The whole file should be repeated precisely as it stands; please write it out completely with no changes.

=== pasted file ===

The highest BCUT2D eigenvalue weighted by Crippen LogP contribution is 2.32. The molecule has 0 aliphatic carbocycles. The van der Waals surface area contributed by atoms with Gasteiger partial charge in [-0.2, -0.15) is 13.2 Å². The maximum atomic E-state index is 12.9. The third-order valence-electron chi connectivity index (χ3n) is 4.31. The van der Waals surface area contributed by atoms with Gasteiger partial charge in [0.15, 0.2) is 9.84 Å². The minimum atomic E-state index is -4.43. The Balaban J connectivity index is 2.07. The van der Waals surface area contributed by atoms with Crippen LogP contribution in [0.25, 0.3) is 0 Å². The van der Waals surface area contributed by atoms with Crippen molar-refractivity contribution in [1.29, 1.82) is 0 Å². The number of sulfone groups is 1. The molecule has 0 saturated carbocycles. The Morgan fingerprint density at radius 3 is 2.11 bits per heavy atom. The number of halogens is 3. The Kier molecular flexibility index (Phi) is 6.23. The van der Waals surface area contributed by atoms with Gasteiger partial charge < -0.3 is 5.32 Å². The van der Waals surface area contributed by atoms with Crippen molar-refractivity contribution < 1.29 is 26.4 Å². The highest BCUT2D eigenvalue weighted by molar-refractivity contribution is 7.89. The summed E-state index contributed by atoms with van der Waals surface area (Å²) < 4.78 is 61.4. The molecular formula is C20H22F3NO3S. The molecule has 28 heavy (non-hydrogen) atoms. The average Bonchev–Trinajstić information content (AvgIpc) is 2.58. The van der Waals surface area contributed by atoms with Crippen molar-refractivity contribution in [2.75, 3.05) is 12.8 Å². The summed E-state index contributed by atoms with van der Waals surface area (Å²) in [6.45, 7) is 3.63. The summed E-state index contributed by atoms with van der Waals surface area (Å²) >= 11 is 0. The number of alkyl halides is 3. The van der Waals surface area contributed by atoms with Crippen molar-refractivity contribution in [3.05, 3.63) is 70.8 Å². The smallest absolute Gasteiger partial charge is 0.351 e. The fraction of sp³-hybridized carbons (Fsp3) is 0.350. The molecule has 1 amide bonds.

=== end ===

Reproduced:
The highest BCUT2D eigenvalue weighted by Crippen LogP contribution is 2.32. The molecule has 0 aliphatic carbocycles. The van der Waals surface area contributed by atoms with Gasteiger partial charge in [-0.2, -0.15) is 13.2 Å². The maximum atomic E-state index is 12.9. The third-order valence-electron chi connectivity index (χ3n) is 4.31. The van der Waals surface area contributed by atoms with Gasteiger partial charge in [0.15, 0.2) is 9.84 Å². The minimum atomic E-state index is -4.43. The Balaban J connectivity index is 2.07. The van der Waals surface area contributed by atoms with Crippen LogP contribution in [0.25, 0.3) is 0 Å². The van der Waals surface area contributed by atoms with Crippen molar-refractivity contribution in [1.29, 1.82) is 0 Å². The number of sulfone groups is 1. The molecule has 0 saturated carbocycles. The Morgan fingerprint density at radius 3 is 2.11 bits per heavy atom. The number of halogens is 3. The Kier molecular flexibility index (Phi) is 6.23. The van der Waals surface area contributed by atoms with Gasteiger partial charge < -0.3 is 5.32 Å². The van der Waals surface area contributed by atoms with Crippen molar-refractivity contribution < 1.29 is 26.4 Å². The highest BCUT2D eigenvalue weighted by molar-refractivity contribution is 7.89. The summed E-state index contributed by atoms with van der Waals surface area (Å²) < 4.78 is 61.4. The molecular formula is C20H22F3NO3S. The molecule has 28 heavy (non-hydrogen) atoms. The average Bonchev–Trinajstić information content (AvgIpc) is 2.58. The van der Waals surface area contributed by atoms with Crippen molar-refractivity contribution in [2.75, 3.05) is 12.8 Å². The summed E-state index contributed by atoms with van der Waals surface area (Å²) in [6.45, 7) is 3.63. The summed E-state index contributed by atoms with van der Waals surface area (Å²) >= 11 is 0. The number of alkyl halides is 3. The van der Waals surface area contributed by atoms with Crippen molar-refractivity contribution in [3.05, 3.63) is 70.8 Å². The smallest absolute Gasteiger partial charge is 0.351 e. The fraction of sp³-hybridized carbons (Fsp3) is 0.350. The molecule has 1 amide bonds.